Easton’s $150 million public safety debt exclusion vote is Nov. 4

EASTON — Easton residents have an important decision in the upcoming election that could impact their property taxes for the next 30 years.

Earlier this week the proposed $150 million public safety complex won approval at a special Town Meeting. But the battle is not over yet.

There’s still one more vote to go that will decide the fate of the complex — a Proposition 2 1/2 debt exclusion vote at the ballot box in a special election on Saturday, Nov. 4.

On Monday, Oct. 23, residents voted yes during a special Town Meeting for the funding for the new combined DPW facility, police and fire headquarters and fire substation, consolidating multiple outdated buildings, officials said. The measure passed in a secret ballot vote of 370 in favor and 118 against.

But the project will not move forward without also passing in the Nov 4. election.

How much will my taxes go up in Easton?

If the debt exclusion is approved, the property taxes on an average single family home, valued at $524,800, will increase by about $700 per year for the life of the 30-year debt.

For the average condominium, valued at $290,500, the annual increase would be about $400.

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What is wrong with the existing buildings?

“The existing Public Works, Police, and Fire (Lothrop Street) facilities are 50 to 70 years old, are too small to meet the needs of our departments and personnel, and do not meet modern accessibility, safety, and environmental codes. Furthermore, the essential systems and infrastructure at these facilities are past their useful life and are failing, requiring significant annual funding for repairs and maintenance,” Police Chief Keith Boone, Fire Chief Justin Alexander and Director of Public Works David Field said in a recent joint written statement.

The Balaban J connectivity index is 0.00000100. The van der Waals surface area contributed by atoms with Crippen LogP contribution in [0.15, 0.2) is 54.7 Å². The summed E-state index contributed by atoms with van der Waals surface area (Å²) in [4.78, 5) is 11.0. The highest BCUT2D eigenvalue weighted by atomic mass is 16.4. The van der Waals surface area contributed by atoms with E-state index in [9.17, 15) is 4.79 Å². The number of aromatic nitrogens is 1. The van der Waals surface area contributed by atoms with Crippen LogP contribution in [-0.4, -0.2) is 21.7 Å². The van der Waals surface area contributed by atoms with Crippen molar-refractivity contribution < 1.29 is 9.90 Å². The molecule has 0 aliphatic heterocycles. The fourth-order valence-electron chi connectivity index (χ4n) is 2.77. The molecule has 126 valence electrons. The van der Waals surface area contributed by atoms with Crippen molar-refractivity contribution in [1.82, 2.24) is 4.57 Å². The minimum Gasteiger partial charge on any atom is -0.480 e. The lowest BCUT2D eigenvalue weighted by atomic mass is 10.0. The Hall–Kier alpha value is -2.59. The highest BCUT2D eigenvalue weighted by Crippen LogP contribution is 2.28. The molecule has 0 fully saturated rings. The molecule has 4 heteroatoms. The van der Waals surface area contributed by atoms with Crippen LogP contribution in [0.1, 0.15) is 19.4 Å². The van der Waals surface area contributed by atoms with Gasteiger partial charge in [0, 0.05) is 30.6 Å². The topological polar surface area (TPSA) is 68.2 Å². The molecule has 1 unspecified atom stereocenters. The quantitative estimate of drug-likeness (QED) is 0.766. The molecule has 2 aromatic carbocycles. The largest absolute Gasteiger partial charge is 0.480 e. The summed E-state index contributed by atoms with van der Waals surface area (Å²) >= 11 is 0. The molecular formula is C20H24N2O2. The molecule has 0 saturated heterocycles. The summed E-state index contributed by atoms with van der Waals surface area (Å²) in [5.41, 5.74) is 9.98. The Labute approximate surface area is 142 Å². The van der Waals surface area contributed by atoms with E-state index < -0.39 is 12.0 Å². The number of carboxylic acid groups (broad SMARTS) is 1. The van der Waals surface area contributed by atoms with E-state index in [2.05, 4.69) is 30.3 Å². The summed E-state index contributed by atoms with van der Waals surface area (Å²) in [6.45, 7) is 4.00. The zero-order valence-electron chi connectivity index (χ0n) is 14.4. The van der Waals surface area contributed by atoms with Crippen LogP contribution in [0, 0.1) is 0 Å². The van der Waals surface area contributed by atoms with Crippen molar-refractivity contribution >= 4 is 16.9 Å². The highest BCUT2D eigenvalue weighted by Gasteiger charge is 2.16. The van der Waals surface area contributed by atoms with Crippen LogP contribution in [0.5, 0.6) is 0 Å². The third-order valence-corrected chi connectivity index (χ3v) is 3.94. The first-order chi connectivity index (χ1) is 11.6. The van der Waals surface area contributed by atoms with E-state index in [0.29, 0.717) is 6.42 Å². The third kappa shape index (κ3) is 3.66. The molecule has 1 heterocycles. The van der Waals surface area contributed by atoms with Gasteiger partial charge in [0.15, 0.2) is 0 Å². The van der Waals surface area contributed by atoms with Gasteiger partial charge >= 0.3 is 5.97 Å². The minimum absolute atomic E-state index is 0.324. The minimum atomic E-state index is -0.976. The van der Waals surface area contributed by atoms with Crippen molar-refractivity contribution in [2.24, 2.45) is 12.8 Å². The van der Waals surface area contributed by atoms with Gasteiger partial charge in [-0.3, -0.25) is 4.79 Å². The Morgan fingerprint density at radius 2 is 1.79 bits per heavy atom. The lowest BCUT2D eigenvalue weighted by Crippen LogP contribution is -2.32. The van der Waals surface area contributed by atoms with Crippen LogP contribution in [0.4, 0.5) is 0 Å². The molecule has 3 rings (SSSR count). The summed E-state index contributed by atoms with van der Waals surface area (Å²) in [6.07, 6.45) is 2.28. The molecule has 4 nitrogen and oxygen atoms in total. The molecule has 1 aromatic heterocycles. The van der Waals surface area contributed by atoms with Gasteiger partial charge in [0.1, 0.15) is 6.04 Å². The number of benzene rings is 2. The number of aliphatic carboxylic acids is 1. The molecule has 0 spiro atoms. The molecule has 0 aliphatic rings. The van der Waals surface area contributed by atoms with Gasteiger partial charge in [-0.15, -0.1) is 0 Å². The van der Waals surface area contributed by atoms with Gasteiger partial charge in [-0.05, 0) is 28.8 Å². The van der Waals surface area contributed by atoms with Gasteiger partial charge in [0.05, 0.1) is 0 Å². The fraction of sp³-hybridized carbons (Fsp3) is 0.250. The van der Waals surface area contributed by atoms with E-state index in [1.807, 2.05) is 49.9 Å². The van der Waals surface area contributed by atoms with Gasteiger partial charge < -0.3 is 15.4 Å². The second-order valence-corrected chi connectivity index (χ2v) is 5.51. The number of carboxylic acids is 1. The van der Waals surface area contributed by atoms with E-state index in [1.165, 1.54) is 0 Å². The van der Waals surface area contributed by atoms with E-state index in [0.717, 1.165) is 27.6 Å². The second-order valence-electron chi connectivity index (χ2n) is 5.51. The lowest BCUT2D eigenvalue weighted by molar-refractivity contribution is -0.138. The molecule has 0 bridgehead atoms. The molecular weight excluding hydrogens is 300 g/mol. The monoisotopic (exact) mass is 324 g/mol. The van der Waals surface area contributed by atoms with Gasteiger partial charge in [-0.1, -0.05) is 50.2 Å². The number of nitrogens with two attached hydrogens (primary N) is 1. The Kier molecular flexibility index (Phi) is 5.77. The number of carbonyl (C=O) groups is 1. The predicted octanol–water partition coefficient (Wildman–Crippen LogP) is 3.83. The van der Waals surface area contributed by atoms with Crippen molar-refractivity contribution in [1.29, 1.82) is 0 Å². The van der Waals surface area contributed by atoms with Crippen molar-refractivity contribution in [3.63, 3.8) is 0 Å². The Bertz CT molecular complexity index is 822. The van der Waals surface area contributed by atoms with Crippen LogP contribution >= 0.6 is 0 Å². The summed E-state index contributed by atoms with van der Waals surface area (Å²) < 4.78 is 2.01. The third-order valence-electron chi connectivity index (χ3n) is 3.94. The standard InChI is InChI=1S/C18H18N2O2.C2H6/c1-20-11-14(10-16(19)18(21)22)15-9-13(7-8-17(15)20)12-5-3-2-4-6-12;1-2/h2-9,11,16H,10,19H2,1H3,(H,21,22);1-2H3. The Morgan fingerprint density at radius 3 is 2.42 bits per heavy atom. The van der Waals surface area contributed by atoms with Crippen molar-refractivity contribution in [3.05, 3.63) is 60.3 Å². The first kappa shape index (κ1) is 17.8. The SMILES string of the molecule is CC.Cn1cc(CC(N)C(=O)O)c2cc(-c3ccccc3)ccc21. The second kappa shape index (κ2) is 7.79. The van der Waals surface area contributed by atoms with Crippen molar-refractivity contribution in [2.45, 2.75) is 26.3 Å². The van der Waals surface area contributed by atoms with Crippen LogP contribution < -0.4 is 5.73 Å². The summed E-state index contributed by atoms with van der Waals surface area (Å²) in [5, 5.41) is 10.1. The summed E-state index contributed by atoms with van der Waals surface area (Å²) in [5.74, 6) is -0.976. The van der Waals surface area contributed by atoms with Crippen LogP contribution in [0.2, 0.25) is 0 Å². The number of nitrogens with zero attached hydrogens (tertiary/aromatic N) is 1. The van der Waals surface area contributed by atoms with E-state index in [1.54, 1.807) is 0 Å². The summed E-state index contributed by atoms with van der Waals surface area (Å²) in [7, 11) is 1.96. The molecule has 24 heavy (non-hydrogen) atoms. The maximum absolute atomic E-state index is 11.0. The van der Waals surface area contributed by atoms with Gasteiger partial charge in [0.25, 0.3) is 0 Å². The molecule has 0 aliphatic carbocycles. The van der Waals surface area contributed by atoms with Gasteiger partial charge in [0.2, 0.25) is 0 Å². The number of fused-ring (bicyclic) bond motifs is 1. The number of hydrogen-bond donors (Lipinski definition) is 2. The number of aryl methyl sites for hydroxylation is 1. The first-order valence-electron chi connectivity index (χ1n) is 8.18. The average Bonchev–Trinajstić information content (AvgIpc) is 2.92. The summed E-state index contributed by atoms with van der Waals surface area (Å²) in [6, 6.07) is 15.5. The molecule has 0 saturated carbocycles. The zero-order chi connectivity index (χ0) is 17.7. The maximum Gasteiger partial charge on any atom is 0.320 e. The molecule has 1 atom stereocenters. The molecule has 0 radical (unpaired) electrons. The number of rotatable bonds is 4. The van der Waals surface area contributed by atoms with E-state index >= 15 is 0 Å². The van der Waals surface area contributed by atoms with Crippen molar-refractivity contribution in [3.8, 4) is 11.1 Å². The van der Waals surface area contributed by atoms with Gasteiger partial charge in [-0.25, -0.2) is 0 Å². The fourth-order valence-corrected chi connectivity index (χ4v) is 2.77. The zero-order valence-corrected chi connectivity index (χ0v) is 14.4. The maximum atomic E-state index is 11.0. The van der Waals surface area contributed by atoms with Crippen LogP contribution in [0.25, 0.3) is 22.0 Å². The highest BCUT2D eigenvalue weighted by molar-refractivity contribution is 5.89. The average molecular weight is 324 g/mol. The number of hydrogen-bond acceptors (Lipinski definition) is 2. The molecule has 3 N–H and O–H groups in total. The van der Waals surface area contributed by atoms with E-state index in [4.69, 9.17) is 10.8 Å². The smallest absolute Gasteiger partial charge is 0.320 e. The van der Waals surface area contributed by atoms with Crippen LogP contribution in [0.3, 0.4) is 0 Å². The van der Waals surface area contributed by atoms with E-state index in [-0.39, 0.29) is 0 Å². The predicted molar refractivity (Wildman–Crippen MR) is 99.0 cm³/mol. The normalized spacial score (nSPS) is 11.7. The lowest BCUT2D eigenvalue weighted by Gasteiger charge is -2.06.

What would the tax increase mean for seniors on a fixed income?

The special Town Meeting also approved on a voice vote authorizing the select board to petition the state legislature for a special law providing property tax relief to senior citizens on fixed incomes.

“The board here has been supportive of finding options for fixed income senior citizens. We thought it was the right thing to do, we understand any tax increase can be hard on folks on a fixed income,” Town Administrator Connor Read said.

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Who will qualify for the senior tax relief?

The eligibility guidelines for the proposed tax relief package piggy back on the state’s so-called “circuit breaker” senior income tax credit. So, who would be eligible for the Easton tax relief program?

  • You must be 65 older
  • The home must be owner-occupied
  • You must have owned a home and lived in Easton for at least 10 years
  • The home’s value can’t exceed the maximum value to qualify for the state’s circuit breaker credit, currently $912,000
  • Your income can’t exceed the maximum to qualify for the state’s circuit breaker tax credit, currently: $64,000 for a single individual who is not the head of a household; $80,000 for a head of household; and $96,000 for married couples filing a joint return.

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How much of a tax break would seniors get?

That hasn’t been determined yet. The Select Board would set the amount each year.

Would the senior tax break last for the whole 30 years of the tax increase?

No, per the special Town Meeting warrant article, it would only be in place for the first three years of the project.

When and where can I vote?

The debt exclusion special election will take place on Saturday, Nov. 4 from 10 a.m. until 4 p.m. at Oliver Ames High School, 100 Lothrop St.

Can I vote by mail?

Yes, no-excuse vote by mail is available for the election. But vote by mail applications must be received no later than Monday, Oct. 30.

All voter information, including registration status, can be found at easton.ma.us/vote.

Enterprise staff reporter  Alisha Saint-Ciel can be reached by email at stciela@gannett.com You can follow her on X formally known as Twitter at @alishaspeakss and Instagram at Alishaatv .


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